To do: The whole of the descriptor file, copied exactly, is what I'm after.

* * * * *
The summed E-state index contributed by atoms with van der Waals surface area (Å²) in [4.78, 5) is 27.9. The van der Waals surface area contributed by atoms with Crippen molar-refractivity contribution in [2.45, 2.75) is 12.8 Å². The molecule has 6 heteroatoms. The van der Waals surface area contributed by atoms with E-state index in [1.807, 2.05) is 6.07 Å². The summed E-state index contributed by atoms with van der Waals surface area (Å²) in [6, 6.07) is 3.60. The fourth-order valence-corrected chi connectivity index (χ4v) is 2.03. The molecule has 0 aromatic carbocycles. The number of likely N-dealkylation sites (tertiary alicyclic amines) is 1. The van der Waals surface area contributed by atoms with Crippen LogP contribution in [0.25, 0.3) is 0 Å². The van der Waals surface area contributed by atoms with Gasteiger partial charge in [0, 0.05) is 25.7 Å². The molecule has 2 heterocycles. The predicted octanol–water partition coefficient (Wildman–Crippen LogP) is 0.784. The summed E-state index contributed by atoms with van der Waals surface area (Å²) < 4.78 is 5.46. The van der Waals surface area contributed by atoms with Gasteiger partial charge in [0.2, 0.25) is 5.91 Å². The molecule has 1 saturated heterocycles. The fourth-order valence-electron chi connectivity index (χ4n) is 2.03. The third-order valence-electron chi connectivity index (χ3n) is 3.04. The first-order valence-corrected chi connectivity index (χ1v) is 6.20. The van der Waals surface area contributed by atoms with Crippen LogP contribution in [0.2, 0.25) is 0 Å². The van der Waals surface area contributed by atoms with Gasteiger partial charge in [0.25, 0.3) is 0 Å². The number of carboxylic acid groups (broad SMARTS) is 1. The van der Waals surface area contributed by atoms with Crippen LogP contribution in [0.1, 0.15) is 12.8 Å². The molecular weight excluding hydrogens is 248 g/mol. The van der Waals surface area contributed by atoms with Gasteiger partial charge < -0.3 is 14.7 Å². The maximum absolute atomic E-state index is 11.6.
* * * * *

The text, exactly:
The summed E-state index contributed by atoms with van der Waals surface area (Å²) in [4.78, 5) is 27.9. The van der Waals surface area contributed by atoms with Crippen molar-refractivity contribution in [2.45, 2.75) is 12.8 Å². The molecule has 6 heteroatoms. The van der Waals surface area contributed by atoms with E-state index in [1.807, 2.05) is 6.07 Å². The summed E-state index contributed by atoms with van der Waals surface area (Å²) in [6, 6.07) is 3.60. The fourth-order valence-corrected chi connectivity index (χ4v) is 2.03. The molecule has 0 aromatic carbocycles. The number of likely N-dealkylation sites (tertiary alicyclic amines) is 1. The van der Waals surface area contributed by atoms with Crippen LogP contribution in [0.25, 0.3) is 0 Å². The van der Waals surface area contributed by atoms with Gasteiger partial charge in [0, 0.05) is 25.7 Å². The molecule has 2 heterocycles. The predicted octanol–water partition coefficient (Wildman–Crippen LogP) is 0.784. The summed E-state index contributed by atoms with van der Waals surface area (Å²) < 4.78 is 5.46. The van der Waals surface area contributed by atoms with Gasteiger partial charge in [0.2, 0.25) is 5.91 Å². The molecule has 1 saturated heterocycles. The fourth-order valence-electron chi connectivity index (χ4n) is 2.03. The third-order valence-electron chi connectivity index (χ3n) is 3.04. The first-order valence-corrected chi connectivity index (χ1v) is 6.20. The van der Waals surface area contributed by atoms with Crippen LogP contribution in [0.2, 0.25) is 0 Å². The van der Waals surface area contributed by atoms with Gasteiger partial charge in [0.25, 0.3) is 0 Å². The number of carboxylic acid groups (broad SMARTS) is 1. The van der Waals surface area contributed by atoms with Crippen LogP contribution in [0.1, 0.15) is 12.8 Å². The molecular weight excluding hydrogens is 248 g/mol. The van der Waals surface area contributed by atoms with Gasteiger partial charge < -0.3 is 14.7 Å². The maximum absolute atomic E-state index is 11.6.